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Debt consolidation is a popular method people use to address high levels of personal debt. When using debt consolidation, you combine all your outstanding debts into a single new loan, typically at a lower interest rate. Debt consolidation can help to simplify debt management, and these loans often help to lower monthly payments as well. However, before deciding to use debt consolidation, ask the potential debt consolidation company the following three questions.
1. Is Debt Consolidation a Good Choice for Me?
While debt consolidation can be a viable option to address heavy personal debt, it's not for everyone. Before committing to debt consolidation, ask the lender if debt consolidation is a good option for you. For example, if addressing your credit card balances is just a matter of applying more of your income toward monthly payments, you may not even need a debt consolidation loan.
In other cases, debt consolidation may not even be an option for you. If you lack real property to secure a debt consolidation loan, such as a home, you may not be eligible for the kind of loan terms you need to deal with your outstanding debt adequately. Additionally, if you have poor credit, you may not be able to qualify for a debt consolidation loan at all, or otherwise may not be eligible for a loan with an interest rate and payback horizon that are helpful for your financial situation. Finally, if you've lost your job or otherwise don't have the capacity to pay back the high level of debt you're carrying, it might not be worthwhile to consider debt consolidation.
2. Are There Other Options to Address My Debts?
Ask your lender if you should consider any other options to address your heavy debt load. Even if you can qualify for a debt consolidation loan, it may make more sense to use other means to deal with your debt problem. For example, if your debt is so high that you're worried about keeping up with monthly payments, it may be better to consider debt settlement services such as those offered by National Debt Relief.
If your spending habits are more of a problem than your credit card balances, working with a credit counselor may be a better course of action than securing a new loan. Finally, if your financial situation is so dire that you may simply never be able to pay back your debt balances no matter what you do, bankruptcy may be the only option. Regardless of your situation, you should definitely ask your lender what options you should consider for dealing with your debt. If nothing else, you can use your lender's frankness (or lack thereof) to determine whether you want to pursue a loan with that institution.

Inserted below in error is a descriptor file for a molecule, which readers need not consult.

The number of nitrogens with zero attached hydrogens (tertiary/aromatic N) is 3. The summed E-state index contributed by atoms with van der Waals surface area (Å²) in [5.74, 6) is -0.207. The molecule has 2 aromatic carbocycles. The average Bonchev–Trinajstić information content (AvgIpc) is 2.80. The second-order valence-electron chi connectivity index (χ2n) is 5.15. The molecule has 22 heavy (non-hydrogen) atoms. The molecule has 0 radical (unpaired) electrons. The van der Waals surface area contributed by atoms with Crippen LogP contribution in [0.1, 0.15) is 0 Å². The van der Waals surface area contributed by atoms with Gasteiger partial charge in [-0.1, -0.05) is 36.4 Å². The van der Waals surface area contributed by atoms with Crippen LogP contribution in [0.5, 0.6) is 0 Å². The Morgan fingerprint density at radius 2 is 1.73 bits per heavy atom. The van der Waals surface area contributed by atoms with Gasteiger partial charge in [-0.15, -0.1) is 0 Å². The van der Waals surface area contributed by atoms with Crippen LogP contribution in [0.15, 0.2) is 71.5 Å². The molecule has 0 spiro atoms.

3. What Types of Debt Consolidation Loans Are Available to Me?
If you've determined that you're going to pursue a debt consolidation loan, you should next ask your lender what types of debt consolidation loans to consider. One of the most common types of debt consolidation loans is a secured loan. With a secured loan, the lender will issue you the debt consolidation loan using your real property, such as a home, as collateral to secure the loan. Lenders typically issue secured loans at lower interest rates, helping to lower your monthly payments. If the loan uses your house as collateral, your annual interest may be tax deductible as well. However, if you default on the loan, the asset you used to secure it could be at risk.
A standard or unsecured loan is another popular option for debt consolidation. With an unsecured loan, you don't have to provide any real property as collateral. If you're unable to repay the loan at some point in the future, you have no property tied to the loan. However, if you have a high level of debt or less-than-stellar credit, it may be difficult to obtain an unsecured loan at an interest rate that lowers your monthly debt load. You won't be eligible for any tax deductions with an unsecured loan, either. In any case, your lender should be able to explain the debt consolidation choices that are available to you, so you can weigh your options to make the best possible decision.
Ask Your Lender, BUT Get a Second Opinion, Too!
When considering debt consolidation, asking these three questions will help you understand the options you have available to address debts. However, prior to committing to a course of action with any lender, you should seek out a second opinion. Find a trusted financial advisor, one who has no bias toward any financial decision you might make. A second opinion from a trusted advisor can help you affirm what you discussed with your lender, or give you more things to consider prior to making a final decision about your debts. In any case, having that second opinion will enable you to move forward to improve your financial situation with true peace of mind.